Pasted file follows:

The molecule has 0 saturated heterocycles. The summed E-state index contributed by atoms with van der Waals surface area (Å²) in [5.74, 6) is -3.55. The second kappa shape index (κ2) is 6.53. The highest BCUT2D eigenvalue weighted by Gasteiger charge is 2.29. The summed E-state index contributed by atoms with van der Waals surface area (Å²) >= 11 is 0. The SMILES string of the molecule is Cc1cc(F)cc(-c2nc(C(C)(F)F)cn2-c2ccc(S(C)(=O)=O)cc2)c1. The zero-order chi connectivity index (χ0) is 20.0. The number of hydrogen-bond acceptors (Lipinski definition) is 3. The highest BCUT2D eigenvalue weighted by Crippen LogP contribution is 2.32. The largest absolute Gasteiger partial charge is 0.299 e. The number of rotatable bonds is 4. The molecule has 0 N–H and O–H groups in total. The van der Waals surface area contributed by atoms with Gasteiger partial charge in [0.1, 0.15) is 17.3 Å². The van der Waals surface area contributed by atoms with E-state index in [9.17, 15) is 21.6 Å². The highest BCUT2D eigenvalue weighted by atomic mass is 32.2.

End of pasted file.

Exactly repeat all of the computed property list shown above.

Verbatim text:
The molecule has 0 saturated heterocycles. The summed E-state index contributed by atoms with van der Waals surface area (Å²) in [5.74, 6) is -3.55. The second kappa shape index (κ2) is 6.53. The highest BCUT2D eigenvalue weighted by Gasteiger charge is 2.29. The summed E-state index contributed by atoms with van der Waals surface area (Å²) >= 11 is 0. The SMILES string of the molecule is Cc1cc(F)cc(-c2nc(C(C)(F)F)cn2-c2ccc(S(C)(=O)=O)cc2)c1. The zero-order chi connectivity index (χ0) is 20.0. The number of hydrogen-bond acceptors (Lipinski definition) is 3. The highest BCUT2D eigenvalue weighted by Crippen LogP contribution is 2.32. The largest absolute Gasteiger partial charge is 0.299 e. The number of rotatable bonds is 4. The molecule has 0 N–H and O–H groups in total. The van der Waals surface area contributed by atoms with Gasteiger partial charge in [0.1, 0.15) is 17.3 Å². The van der Waals surface area contributed by atoms with E-state index in [9.17, 15) is 21.6 Å². The highest BCUT2D eigenvalue weighted by atomic mass is 32.2.